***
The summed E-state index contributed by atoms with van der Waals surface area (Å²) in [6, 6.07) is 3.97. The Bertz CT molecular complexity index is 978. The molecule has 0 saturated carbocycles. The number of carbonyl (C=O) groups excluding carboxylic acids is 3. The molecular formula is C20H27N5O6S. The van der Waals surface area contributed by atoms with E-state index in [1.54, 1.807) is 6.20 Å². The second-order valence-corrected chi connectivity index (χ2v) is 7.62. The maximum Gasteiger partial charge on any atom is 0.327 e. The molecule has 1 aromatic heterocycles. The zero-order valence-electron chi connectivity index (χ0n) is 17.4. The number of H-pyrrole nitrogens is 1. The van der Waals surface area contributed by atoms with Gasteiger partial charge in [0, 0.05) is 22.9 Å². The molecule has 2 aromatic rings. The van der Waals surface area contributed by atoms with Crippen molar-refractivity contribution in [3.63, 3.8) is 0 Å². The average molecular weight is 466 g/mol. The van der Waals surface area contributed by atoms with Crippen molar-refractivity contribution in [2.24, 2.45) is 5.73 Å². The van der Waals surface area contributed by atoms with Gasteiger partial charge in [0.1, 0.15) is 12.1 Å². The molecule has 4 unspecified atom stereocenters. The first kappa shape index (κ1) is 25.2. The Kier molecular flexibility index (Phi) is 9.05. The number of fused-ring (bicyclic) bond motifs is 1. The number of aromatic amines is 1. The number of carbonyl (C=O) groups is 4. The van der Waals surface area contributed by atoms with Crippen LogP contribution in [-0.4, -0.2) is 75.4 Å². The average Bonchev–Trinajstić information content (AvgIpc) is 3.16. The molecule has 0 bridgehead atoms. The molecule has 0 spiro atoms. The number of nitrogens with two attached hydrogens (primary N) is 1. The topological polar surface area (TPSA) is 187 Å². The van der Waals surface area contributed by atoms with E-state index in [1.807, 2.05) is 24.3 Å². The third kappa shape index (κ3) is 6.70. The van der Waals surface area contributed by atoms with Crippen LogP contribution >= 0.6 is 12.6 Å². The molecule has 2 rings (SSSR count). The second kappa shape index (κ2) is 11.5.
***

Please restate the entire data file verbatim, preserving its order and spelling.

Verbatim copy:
The summed E-state index contributed by atoms with van der Waals surface area (Å²) in [6, 6.07) is 3.97. The Bertz CT molecular complexity index is 978. The molecule has 0 saturated carbocycles. The number of carbonyl (C=O) groups excluding carboxylic acids is 3. The molecular formula is C20H27N5O6S. The van der Waals surface area contributed by atoms with E-state index in [1.54, 1.807) is 6.20 Å². The second-order valence-corrected chi connectivity index (χ2v) is 7.62. The maximum Gasteiger partial charge on any atom is 0.327 e. The molecule has 1 aromatic heterocycles. The zero-order valence-electron chi connectivity index (χ0n) is 17.4. The number of H-pyrrole nitrogens is 1. The van der Waals surface area contributed by atoms with Gasteiger partial charge in [0, 0.05) is 22.9 Å². The molecule has 2 aromatic rings. The van der Waals surface area contributed by atoms with Crippen molar-refractivity contribution in [3.63, 3.8) is 0 Å². The average molecular weight is 466 g/mol. The van der Waals surface area contributed by atoms with Crippen molar-refractivity contribution in [2.24, 2.45) is 5.73 Å². The van der Waals surface area contributed by atoms with Gasteiger partial charge in [0.1, 0.15) is 12.1 Å². The molecule has 4 unspecified atom stereocenters. The first kappa shape index (κ1) is 25.2. The Kier molecular flexibility index (Phi) is 9.05. The number of fused-ring (bicyclic) bond motifs is 1. The number of aromatic amines is 1. The number of carbonyl (C=O) groups is 4. The van der Waals surface area contributed by atoms with Crippen LogP contribution in [-0.4, -0.2) is 75.4 Å². The average Bonchev–Trinajstić information content (AvgIpc) is 3.16. The molecule has 0 bridgehead atoms. The molecule has 0 spiro atoms. The number of nitrogens with two attached hydrogens (primary N) is 1. The topological polar surface area (TPSA) is 187 Å². The van der Waals surface area contributed by atoms with E-state index in [1.807, 2.05) is 24.3 Å². The third kappa shape index (κ3) is 6.70. The van der Waals surface area contributed by atoms with Crippen LogP contribution >= 0.6 is 12.6 Å². The molecule has 2 rings (SSSR count). The second kappa shape index (κ2) is 11.5.